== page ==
How Blockbuster Plans to Beat Netflix
With a new business strategy and fresh IT, Blockbuster is attempting to reinvent the DVD rental business for the age of movie downloads and video on demand.
Fri, February 27, 2009
CIO — Action! Adventure! Thrills! Spills! The high-stakes drama of fixing the money-losing Blockbuster movie rental company has it all, except a happy ending yet. Can the duo of CEO Jim Keyes and CIO Keith Morrow, together again after a highly successful run at 7-Eleven, remake Blockbuster?
This storied CEO-CIO team wants to translate the technology-enabled retail ideas they developed to sell snacks and Slurpees to rented entertainment—on land and online. That is, using IT to make sure the right amount of the right product is available at the right time. "You can do it anywhere," Morrow says. "The lifecycle on a sandwich or doughnut is measured in hours and days. The lifecycle of a new movie or game title is not very much longer."
At 7-Eleven, legend has it, the most loyal customers visited an average of twice a day, such as for morning coffee and a snack for the commute home. But Blockbuster patrons are deserting to competitors including Netflix and video-on-demand. Under Keyes' leadership, 7-Eleven cultivated customer loyalty by giving local managers control over their merchandise. With near real-time access to customer activity and inventory data, a manager could see that, for instance, he couldn't keep bear claws on hand for two days running—and he could change his bakery order for day three. The insight to use IT to fine-tune local inventory came from Morrow, but Keyes supported it—pushed for it even. "Jim's a believer in trying things to see how they work," Morrow says.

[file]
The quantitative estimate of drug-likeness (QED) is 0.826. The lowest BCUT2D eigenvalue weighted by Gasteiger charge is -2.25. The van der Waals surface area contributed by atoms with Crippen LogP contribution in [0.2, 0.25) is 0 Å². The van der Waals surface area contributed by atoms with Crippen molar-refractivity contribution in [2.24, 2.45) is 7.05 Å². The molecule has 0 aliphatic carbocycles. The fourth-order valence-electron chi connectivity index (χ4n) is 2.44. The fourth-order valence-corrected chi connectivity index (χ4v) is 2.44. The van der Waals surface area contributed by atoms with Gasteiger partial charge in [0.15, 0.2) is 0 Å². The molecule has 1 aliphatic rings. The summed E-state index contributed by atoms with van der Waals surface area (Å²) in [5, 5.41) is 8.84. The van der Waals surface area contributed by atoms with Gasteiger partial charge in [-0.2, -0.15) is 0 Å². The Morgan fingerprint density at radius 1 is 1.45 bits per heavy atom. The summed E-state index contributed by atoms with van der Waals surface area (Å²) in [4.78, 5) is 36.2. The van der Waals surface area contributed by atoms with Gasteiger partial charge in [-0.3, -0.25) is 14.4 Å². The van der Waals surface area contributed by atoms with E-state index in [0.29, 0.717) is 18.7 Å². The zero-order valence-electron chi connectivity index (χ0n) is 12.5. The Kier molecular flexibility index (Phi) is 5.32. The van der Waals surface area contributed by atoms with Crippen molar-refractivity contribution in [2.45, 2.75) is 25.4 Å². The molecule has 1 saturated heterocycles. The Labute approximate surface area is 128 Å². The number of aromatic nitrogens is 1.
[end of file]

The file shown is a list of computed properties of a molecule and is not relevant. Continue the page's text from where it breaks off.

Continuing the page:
Their partnership played a large part in turning 7-Eleven into the United States' largest convenience store chain, with sales of $12.2 billion at the time Keyes left in 2005. By reprising their roles at Blockbuster, which has posted $4.8 billion in losses since 2000, Keyes and Morrow are betting that, even in this economy, they can turn the company around.
The pair is nearly two years into a three-tier transformation to stabilize Blockbuster's core rental-store business, diversify sales and build an online distribution system to handle growing demand for downloadable and streaming media. Keyes expects to show a profit this year, but Wall Street remains doubtful about the future: Blockbuster's $258 million market valuation is a fraction of Netflix's $2.2 billion. Even with IT and business in lockstep, that skepticism portends a nail-biter.
Stars in Their Eyes
At its founding in 1985, Blockbuster ruled video rentals. Its blue-and-yellow signage stood for VHS tapes, and later DVDs, to rent for a few days then pay a late-fee when you didn't return them on time. Remember those "Be kind, rewind!" stickers?